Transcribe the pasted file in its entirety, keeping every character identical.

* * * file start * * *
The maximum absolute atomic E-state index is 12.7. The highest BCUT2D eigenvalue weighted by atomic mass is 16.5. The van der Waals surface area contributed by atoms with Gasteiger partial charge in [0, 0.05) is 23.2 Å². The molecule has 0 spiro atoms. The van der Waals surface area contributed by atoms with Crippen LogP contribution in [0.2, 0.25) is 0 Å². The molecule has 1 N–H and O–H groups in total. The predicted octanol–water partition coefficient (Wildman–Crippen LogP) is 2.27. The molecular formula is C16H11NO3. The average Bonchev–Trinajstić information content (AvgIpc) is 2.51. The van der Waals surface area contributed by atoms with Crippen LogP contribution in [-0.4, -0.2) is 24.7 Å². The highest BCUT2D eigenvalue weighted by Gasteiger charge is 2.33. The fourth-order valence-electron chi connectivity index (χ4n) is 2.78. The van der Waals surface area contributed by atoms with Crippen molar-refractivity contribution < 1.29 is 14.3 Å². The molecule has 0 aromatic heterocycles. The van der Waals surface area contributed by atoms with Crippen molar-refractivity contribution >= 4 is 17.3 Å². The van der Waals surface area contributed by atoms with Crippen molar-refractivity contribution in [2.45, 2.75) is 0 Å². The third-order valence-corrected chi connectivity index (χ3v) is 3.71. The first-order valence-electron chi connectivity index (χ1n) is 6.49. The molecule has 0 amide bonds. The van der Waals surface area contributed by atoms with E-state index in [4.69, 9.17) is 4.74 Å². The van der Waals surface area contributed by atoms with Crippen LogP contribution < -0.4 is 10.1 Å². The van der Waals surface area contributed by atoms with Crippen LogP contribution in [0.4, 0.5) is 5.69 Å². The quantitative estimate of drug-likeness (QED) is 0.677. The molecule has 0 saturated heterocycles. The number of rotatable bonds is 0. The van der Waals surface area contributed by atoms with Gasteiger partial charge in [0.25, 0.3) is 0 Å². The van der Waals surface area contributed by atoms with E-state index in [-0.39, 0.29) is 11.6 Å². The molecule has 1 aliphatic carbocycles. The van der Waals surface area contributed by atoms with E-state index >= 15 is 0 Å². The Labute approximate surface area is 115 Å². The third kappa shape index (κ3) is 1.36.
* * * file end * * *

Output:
The maximum absolute atomic E-state index is 12.7. The highest BCUT2D eigenvalue weighted by atomic mass is 16.5. The van der Waals surface area contributed by atoms with Gasteiger partial charge in [0, 0.05) is 23.2 Å². The molecule has 0 spiro atoms. The van der Waals surface area contributed by atoms with Crippen LogP contribution in [0.2, 0.25) is 0 Å². The molecule has 1 N–H and O–H groups in total. The predicted octanol–water partition coefficient (Wildman–Crippen LogP) is 2.27. The molecular formula is C16H11NO3. The average Bonchev–Trinajstić information content (AvgIpc) is 2.51. The van der Waals surface area contributed by atoms with Crippen LogP contribution in [-0.4, -0.2) is 24.7 Å². The highest BCUT2D eigenvalue weighted by Gasteiger charge is 2.33. The fourth-order valence-electron chi connectivity index (χ4n) is 2.78. The van der Waals surface area contributed by atoms with Crippen molar-refractivity contribution < 1.29 is 14.3 Å². The molecule has 0 aromatic heterocycles. The van der Waals surface area contributed by atoms with Crippen molar-refractivity contribution >= 4 is 17.3 Å². The van der Waals surface area contributed by atoms with Crippen molar-refractivity contribution in [2.45, 2.75) is 0 Å². The third-order valence-corrected chi connectivity index (χ3v) is 3.71. The first-order valence-electron chi connectivity index (χ1n) is 6.49. The molecule has 0 amide bonds. The van der Waals surface area contributed by atoms with E-state index in [4.69, 9.17) is 4.74 Å². The van der Waals surface area contributed by atoms with Crippen LogP contribution < -0.4 is 10.1 Å². The van der Waals surface area contributed by atoms with Crippen LogP contribution in [0.4, 0.5) is 5.69 Å². The quantitative estimate of drug-likeness (QED) is 0.677. The molecule has 0 saturated heterocycles. The number of rotatable bonds is 0. The van der Waals surface area contributed by atoms with Gasteiger partial charge in [0.25, 0.3) is 0 Å². The van der Waals surface area contributed by atoms with E-state index in [-0.39, 0.29) is 11.6 Å². The molecule has 1 aliphatic carbocycles. The van der Waals surface area contributed by atoms with E-state index >= 15 is 0 Å². The Labute approximate surface area is 115 Å². The third kappa shape index (κ3) is 1.36.